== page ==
Weekly Link Love

by Esha Samajpati on July 17, 2014

Marblehead, MA. Photo by Esha Samajpati © All rights reserved

I should do this link love sort of posts more often. There’s so much fun stuff I want to share, and talk about.

First off, let me start by saying I do not like zoos. Most people will beat around the bush and tell you how it’s great for the animals because they are safe and cared for before they express their discomfort with it. That’s because nobody wants to come off as crazy. But here’s the thing – keeping a brown bear confined for life is crazy. The person who wants to let it roam free? Not so much. The point I am trying to make is plain and simple – we should not keep any living being captive for our own enjoyment. Period.

But I also know that as a parent to a preschooler there will soon come a time when I will have to give in. Sigh. Anyway, I thought the least I can do is share this beautifully written piece by By Benjamin Wallace-Wells, The Case for the End of the Modern Zoo.

On a lighter note, hey, what do you like to nibble on while you work? If it’s in the morning, I need my cup of coffee but at night I go all out on a bag of buttery Pop-Secret and a glass of Chardonnay (usually Beringer). Here’s a look at a handful of famous writers and their favorite snacks. Kafka wrote all that on milk, really?

If you are a fan of Jerry Seinfeld, watch him drive a bus here.

I may be a little late on this one, but what I am reading these days is The Family Dinner by Laurie David. It was released back in 2010, and since then, she has published and produced more wonderful stuff, but if you, like me, haven’t yet read it, this is your chance. It’s about the importance of sitting down to eat as a family at least one meal per day. And as for the recipes, Gary Stuber’s bean tacos have become a staple for our Taco Tuesdays.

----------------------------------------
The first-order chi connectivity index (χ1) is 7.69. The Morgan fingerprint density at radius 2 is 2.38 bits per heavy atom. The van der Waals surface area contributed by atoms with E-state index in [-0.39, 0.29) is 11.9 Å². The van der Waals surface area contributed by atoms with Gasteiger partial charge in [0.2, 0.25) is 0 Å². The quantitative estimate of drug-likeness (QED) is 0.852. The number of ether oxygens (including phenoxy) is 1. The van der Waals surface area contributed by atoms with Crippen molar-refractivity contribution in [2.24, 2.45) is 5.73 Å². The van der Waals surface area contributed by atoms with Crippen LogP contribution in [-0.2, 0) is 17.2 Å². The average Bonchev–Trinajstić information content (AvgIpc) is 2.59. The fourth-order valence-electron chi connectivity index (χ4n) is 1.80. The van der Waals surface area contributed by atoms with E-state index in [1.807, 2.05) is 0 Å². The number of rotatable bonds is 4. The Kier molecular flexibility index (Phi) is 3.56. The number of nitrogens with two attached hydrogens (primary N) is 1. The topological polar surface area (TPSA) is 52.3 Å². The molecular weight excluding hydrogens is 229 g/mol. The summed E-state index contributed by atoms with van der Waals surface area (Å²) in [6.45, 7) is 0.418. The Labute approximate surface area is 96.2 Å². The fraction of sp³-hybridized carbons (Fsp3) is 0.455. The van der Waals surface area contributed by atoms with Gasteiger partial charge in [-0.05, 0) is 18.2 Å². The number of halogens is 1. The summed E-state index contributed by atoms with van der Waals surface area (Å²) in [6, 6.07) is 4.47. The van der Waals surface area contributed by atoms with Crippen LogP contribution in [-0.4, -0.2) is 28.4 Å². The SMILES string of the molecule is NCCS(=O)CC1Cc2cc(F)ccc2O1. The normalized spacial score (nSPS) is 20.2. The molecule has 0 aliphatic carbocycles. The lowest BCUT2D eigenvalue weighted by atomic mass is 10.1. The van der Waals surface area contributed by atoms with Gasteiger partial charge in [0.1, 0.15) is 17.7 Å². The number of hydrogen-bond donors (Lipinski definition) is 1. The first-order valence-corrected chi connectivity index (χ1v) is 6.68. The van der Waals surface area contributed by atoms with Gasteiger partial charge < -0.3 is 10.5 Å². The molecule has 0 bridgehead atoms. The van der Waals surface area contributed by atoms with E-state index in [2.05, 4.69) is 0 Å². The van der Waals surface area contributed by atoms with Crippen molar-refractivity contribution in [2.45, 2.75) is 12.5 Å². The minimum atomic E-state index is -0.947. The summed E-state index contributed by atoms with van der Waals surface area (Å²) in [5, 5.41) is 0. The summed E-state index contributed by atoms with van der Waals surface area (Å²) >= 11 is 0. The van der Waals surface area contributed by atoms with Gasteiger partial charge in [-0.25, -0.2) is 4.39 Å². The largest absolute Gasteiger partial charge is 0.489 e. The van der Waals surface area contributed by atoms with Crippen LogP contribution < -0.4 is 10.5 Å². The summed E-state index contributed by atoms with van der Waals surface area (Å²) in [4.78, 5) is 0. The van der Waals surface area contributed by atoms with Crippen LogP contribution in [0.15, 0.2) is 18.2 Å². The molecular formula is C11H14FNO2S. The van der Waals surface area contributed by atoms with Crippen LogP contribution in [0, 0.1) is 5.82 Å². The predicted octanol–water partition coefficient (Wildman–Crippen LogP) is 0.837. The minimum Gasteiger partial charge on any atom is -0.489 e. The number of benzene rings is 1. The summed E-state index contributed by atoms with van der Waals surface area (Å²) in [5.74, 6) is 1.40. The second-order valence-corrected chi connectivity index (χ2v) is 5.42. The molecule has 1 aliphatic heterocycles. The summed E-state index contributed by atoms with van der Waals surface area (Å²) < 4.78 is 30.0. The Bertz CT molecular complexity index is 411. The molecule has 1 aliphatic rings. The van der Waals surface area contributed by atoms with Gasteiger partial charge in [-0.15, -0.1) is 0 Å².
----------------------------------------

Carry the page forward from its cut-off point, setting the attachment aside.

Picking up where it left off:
And, last but not the least, this is something that never fails to make me smile.

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A Day at Norwalk’s Stepping Stone Museum

by Esha Samajpati on July 11, 2014

Stepping Stones Museum for Children in Norwalk, CT. Photos by Esha Samajpati © All rights reserved

If you live anywhere in the vicinity of Norwalk, you must have heard about the children’s museum called Stepping Stones. Parents love the place. One woman told me they got a membership for their 18-month old son. For what else to do during the infamous Connecticut winters? She then went on to praise the staff and the place in general. After spending a day at the museum, I agree with her. And if we lived any closer, I would snatch that membership up.

Our son refers to it as “the stones” and sometimes, as “the fairy tale.” So the stones is a fun place. It has colorful balls and water and slides and buses for tiny tots. And educational exhibits for everyone. When done right, the world of fun collides with that of learning, and your preschooler gets a hands-on idea of wind energy.

The museum has ample space, a nice outdoor play area, a family room for changing, and enough exhibits to last a day. The only corner that didn’t live up to our expectations is the cafeteria. While the service is excellent, the food is not.

After we were done driving and painting and splashing and building and drumming, we came to the multimedia room where my son’s favorite book The Very Hungry Caterpillar showed up on the big screen. The book was read, butterflies were chased, and lessons were imparted on the life and likes of bugs. I don’t know about you, but bugs are held in high esteem in our house. They are often studied closely. Them bugs and anything to do with water and balls get good rating with us. Now you know why we liked the stones so much and the energy lab twice as much.

As that wise mom pointed out, this is a great place for kids in winter, but I wouldn’t pass it up on summer either. Beats a crowded beach, it does.

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The Summer of 2014. So Far.

by Esha Samajpati on July 2, 2014

First trip of Summer. Cape Ann, MA. Photo by Esha Samajpati © All rights reserved